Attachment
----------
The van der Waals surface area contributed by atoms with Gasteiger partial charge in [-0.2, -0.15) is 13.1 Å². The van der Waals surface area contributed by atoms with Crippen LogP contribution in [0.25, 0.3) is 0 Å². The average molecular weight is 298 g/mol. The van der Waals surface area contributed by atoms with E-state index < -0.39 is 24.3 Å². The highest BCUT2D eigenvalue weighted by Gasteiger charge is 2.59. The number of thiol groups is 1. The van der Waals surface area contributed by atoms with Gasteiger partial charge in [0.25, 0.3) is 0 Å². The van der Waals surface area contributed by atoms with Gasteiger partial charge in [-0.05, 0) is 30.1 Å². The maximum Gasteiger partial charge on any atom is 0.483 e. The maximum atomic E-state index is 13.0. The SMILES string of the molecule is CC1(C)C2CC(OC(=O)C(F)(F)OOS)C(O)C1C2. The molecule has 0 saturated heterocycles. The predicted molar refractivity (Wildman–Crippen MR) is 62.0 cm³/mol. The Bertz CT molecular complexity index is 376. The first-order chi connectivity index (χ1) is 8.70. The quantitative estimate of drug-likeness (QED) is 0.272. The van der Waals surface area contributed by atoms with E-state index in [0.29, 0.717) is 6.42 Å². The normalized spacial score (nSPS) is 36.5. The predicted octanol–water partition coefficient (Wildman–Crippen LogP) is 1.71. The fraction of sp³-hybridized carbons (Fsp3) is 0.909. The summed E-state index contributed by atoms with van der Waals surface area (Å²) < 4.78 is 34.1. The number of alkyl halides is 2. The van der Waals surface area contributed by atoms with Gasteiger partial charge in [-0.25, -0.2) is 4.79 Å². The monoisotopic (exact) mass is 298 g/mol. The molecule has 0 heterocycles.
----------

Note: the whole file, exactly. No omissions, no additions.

The van der Waals surface area contributed by atoms with Gasteiger partial charge in [-0.2, -0.15) is 13.1 Å². The van der Waals surface area contributed by atoms with Crippen LogP contribution in [0.25, 0.3) is 0 Å². The average molecular weight is 298 g/mol. The van der Waals surface area contributed by atoms with E-state index < -0.39 is 24.3 Å². The highest BCUT2D eigenvalue weighted by Gasteiger charge is 2.59. The number of thiol groups is 1. The van der Waals surface area contributed by atoms with Gasteiger partial charge in [0.25, 0.3) is 0 Å². The van der Waals surface area contributed by atoms with Gasteiger partial charge in [-0.05, 0) is 30.1 Å². The maximum Gasteiger partial charge on any atom is 0.483 e. The maximum atomic E-state index is 13.0. The SMILES string of the molecule is CC1(C)C2CC(OC(=O)C(F)(F)OOS)C(O)C1C2. The molecule has 0 saturated heterocycles. The predicted molar refractivity (Wildman–Crippen MR) is 62.0 cm³/mol. The Bertz CT molecular complexity index is 376. The first-order chi connectivity index (χ1) is 8.70. The quantitative estimate of drug-likeness (QED) is 0.272. The van der Waals surface area contributed by atoms with E-state index in [0.29, 0.717) is 6.42 Å². The normalized spacial score (nSPS) is 36.5. The predicted octanol–water partition coefficient (Wildman–Crippen LogP) is 1.71. The fraction of sp³-hybridized carbons (Fsp3) is 0.909. The summed E-state index contributed by atoms with van der Waals surface area (Å²) < 4.78 is 34.1. The number of alkyl halides is 2. The van der Waals surface area contributed by atoms with Gasteiger partial charge in [-0.25, -0.2) is 4.79 Å². The monoisotopic (exact) mass is 298 g/mol. The molecule has 0 heterocycles.